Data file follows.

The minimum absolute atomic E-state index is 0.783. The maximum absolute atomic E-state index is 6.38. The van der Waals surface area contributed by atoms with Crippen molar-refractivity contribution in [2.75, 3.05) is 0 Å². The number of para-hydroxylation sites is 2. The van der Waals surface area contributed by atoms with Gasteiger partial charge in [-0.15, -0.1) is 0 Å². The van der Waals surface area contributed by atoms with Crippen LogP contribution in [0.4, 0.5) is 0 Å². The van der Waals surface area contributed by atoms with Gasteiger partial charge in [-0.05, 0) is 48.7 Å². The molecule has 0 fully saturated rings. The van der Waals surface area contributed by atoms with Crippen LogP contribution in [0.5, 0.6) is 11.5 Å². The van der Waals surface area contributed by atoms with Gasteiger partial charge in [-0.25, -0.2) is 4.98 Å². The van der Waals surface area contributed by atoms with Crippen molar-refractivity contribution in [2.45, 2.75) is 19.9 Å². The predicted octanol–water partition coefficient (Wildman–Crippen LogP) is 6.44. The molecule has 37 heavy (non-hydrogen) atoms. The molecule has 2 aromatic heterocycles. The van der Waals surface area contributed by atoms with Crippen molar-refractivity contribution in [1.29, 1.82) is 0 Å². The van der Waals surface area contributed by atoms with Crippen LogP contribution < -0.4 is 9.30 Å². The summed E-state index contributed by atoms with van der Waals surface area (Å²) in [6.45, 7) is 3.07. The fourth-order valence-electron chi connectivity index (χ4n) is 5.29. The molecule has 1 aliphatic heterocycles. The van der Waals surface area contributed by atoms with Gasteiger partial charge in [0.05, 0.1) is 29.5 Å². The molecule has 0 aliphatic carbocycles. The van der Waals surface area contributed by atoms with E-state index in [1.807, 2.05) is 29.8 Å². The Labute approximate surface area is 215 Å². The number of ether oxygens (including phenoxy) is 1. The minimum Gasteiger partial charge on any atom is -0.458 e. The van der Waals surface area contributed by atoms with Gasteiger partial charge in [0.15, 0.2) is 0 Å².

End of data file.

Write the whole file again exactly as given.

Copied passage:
The minimum absolute atomic E-state index is 0.783. The maximum absolute atomic E-state index is 6.38. The van der Waals surface area contributed by atoms with Crippen molar-refractivity contribution in [2.75, 3.05) is 0 Å². The number of para-hydroxylation sites is 2. The van der Waals surface area contributed by atoms with Gasteiger partial charge in [-0.15, -0.1) is 0 Å². The van der Waals surface area contributed by atoms with Crippen LogP contribution in [0.4, 0.5) is 0 Å². The van der Waals surface area contributed by atoms with Gasteiger partial charge in [-0.05, 0) is 48.7 Å². The molecule has 0 fully saturated rings. The van der Waals surface area contributed by atoms with Crippen LogP contribution in [0.5, 0.6) is 11.5 Å². The van der Waals surface area contributed by atoms with Gasteiger partial charge in [-0.25, -0.2) is 4.98 Å². The van der Waals surface area contributed by atoms with Crippen molar-refractivity contribution in [2.45, 2.75) is 19.9 Å². The predicted octanol–water partition coefficient (Wildman–Crippen LogP) is 6.44. The molecule has 37 heavy (non-hydrogen) atoms. The molecule has 2 aromatic heterocycles. The van der Waals surface area contributed by atoms with Crippen molar-refractivity contribution in [1.29, 1.82) is 0 Å². The van der Waals surface area contributed by atoms with Crippen LogP contribution < -0.4 is 9.30 Å². The summed E-state index contributed by atoms with van der Waals surface area (Å²) in [6.45, 7) is 3.07. The fourth-order valence-electron chi connectivity index (χ4n) is 5.29. The molecule has 1 aliphatic heterocycles. The van der Waals surface area contributed by atoms with Gasteiger partial charge in [0.05, 0.1) is 29.5 Å². The molecule has 0 aliphatic carbocycles. The van der Waals surface area contributed by atoms with E-state index in [1.807, 2.05) is 29.8 Å². The Labute approximate surface area is 215 Å². The number of ether oxygens (including phenoxy) is 1. The minimum Gasteiger partial charge on any atom is -0.458 e. The van der Waals surface area contributed by atoms with Gasteiger partial charge in [0.15, 0.2) is 0 Å².